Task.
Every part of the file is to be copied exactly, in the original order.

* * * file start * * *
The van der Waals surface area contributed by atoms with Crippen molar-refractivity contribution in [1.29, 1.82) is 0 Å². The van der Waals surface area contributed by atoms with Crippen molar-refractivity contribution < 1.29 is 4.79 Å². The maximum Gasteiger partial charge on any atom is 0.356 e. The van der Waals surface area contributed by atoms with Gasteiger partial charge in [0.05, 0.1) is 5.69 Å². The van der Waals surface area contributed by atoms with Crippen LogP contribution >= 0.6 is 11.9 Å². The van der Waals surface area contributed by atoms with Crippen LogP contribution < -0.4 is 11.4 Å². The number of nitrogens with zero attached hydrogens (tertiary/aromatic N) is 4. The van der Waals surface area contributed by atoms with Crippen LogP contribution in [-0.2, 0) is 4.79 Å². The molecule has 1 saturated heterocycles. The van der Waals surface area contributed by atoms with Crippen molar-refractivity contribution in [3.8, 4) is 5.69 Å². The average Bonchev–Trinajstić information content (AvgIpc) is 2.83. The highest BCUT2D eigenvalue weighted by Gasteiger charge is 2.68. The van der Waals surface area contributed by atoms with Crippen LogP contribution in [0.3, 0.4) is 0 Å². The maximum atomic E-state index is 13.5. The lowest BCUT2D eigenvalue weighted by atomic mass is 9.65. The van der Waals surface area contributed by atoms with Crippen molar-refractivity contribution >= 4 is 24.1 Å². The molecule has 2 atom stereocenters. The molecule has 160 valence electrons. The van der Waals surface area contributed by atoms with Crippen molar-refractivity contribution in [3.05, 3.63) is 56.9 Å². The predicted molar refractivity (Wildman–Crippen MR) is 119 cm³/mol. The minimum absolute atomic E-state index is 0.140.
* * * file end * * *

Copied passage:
The van der Waals surface area contributed by atoms with Crippen molar-refractivity contribution in [1.29, 1.82) is 0 Å². The van der Waals surface area contributed by atoms with Crippen molar-refractivity contribution < 1.29 is 4.79 Å². The maximum Gasteiger partial charge on any atom is 0.356 e. The van der Waals surface area contributed by atoms with Gasteiger partial charge in [0.05, 0.1) is 5.69 Å². The van der Waals surface area contributed by atoms with Crippen LogP contribution >= 0.6 is 11.9 Å². The van der Waals surface area contributed by atoms with Crippen LogP contribution < -0.4 is 11.4 Å². The number of nitrogens with zero attached hydrogens (tertiary/aromatic N) is 4. The van der Waals surface area contributed by atoms with Crippen LogP contribution in [-0.2, 0) is 4.79 Å². The molecule has 1 saturated heterocycles. The van der Waals surface area contributed by atoms with Crippen molar-refractivity contribution in [3.8, 4) is 5.69 Å². The average Bonchev–Trinajstić information content (AvgIpc) is 2.83. The highest BCUT2D eigenvalue weighted by Gasteiger charge is 2.68. The van der Waals surface area contributed by atoms with Crippen LogP contribution in [0.3, 0.4) is 0 Å². The maximum atomic E-state index is 13.5. The lowest BCUT2D eigenvalue weighted by atomic mass is 9.65. The van der Waals surface area contributed by atoms with Crippen molar-refractivity contribution >= 4 is 24.1 Å². The molecule has 2 atom stereocenters. The molecule has 160 valence electrons. The van der Waals surface area contributed by atoms with Crippen molar-refractivity contribution in [3.05, 3.63) is 56.9 Å². The predicted molar refractivity (Wildman–Crippen MR) is 119 cm³/mol. The minimum absolute atomic E-state index is 0.140.